Combinations of three nucleotides in DNA, also sometimes called bases, specify particular amino acids. The sequence TCT, for instance, specifies the amino acid serine, while AGG specifies arginine. The cell, following these instructions, strings amino acids together to form proteins. With rare exceptions, living things use only 20 amino acids.
But there are hundreds of other amino acids that could conceivably be used in proteins, potentially adding new functions. Ambrx, a San Diego company that has filed to go public, is incorporating novel amino acids into certain proteins that are used as drugs in an effort to make the drugs more potent in killing tumors or longer-lasting in the bloodstream.
But it is difficult now to engineer cells genetically to handle more than one novel amino acid. That is because almost all the possible three-letter DNA combinations are already used to specify one of the existing 20 amino acids. There are no words left that can be used to tell the cell to use a novel amino acid.
But if there were six DNA letters, there would be many possible new three-letter combinations.
Work on artificial nucleotides has been underway for more than 20 years. They have functioned in test tubes and are even used in some diagnostic tests.
But until now it has not been possible to get them to function in a living cell. Romesberg said he and his colleagues created 300 variants before coming up with nucleotides that would be stable enough and would be replicated as easily as the natural ones when the cells divide. The X nucleotide pairs with Y, just as A pairs with T and C pairs with G, allowing the DNA to be accurately replicated.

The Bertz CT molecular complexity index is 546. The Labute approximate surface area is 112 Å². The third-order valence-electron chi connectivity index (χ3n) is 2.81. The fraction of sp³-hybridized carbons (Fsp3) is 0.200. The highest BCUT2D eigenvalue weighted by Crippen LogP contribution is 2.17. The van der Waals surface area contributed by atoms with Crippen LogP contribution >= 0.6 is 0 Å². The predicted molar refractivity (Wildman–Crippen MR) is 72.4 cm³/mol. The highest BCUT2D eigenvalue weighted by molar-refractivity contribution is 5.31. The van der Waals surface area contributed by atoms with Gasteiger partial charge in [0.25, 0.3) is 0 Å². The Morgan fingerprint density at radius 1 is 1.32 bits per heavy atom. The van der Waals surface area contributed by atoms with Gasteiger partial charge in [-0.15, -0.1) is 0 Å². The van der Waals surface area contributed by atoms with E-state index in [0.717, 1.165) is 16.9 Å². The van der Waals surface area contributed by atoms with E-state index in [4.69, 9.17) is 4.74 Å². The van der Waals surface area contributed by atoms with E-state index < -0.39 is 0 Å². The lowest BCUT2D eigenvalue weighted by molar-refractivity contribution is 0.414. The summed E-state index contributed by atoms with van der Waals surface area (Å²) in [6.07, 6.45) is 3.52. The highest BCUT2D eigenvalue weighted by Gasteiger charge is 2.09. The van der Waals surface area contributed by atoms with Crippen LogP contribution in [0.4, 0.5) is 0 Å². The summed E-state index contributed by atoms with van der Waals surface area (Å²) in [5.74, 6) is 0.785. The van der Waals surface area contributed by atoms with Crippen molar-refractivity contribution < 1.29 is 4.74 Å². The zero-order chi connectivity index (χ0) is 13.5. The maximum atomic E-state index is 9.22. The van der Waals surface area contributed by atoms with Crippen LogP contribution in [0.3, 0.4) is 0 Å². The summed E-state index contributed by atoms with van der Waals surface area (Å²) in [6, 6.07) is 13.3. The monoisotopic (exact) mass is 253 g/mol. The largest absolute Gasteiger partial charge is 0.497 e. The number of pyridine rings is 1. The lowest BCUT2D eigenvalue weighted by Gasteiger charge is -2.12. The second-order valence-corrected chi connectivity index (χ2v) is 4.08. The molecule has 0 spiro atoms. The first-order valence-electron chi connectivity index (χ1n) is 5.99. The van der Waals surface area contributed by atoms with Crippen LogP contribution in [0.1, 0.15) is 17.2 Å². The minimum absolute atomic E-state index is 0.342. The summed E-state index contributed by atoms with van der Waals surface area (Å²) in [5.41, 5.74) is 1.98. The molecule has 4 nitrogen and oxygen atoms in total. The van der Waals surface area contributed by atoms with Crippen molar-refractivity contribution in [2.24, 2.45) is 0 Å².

The bacteria described in the Nature paper each contained only a single X-Y pair. It is not yet known whether a cell would function if it contained many such pairs. It is also not clear how long the bacteria will survive. The paper mentions growing them for only 24 replications over about 15 hours.
Most important, the researchers have not yet demonstrated that the artificial nucleotides can be transcribed into RNA and then used to make proteins. That will require more genetic engineering of the bacteria, though work by others has suggested how it might be done.
The Scripps researchers first engineered a circular piece of DNA called a plasmid containing the novel nucleotides and put it into the bacteria. But in order to replicate, the bacteria would need to make more of the foreign nucleotides.
Benner in Florida is trying to engineer cells genetically so they can make their own unnatural nucleotides. That would allow the cells to survive on their own.
But Romesberg and colleagues took a shortcut of sorts. Chloroplasts in plants have the ability to import nucleotides from the surrounding tissue, and other researchers have figured out the genes responsible for this. The Scripps researchers spliced an algae gene into E. coli, giving the bacteria the ability to take up the X and Y nucleotides from the medium in which they grew.
“It took some clever problem-solving to get where they got,” said Eric Kool, a professor of chemistry at Stanford University who is also doing research in the area. “It is clear that the day is coming that we’ll have stably replicating unnatural genetic structures.”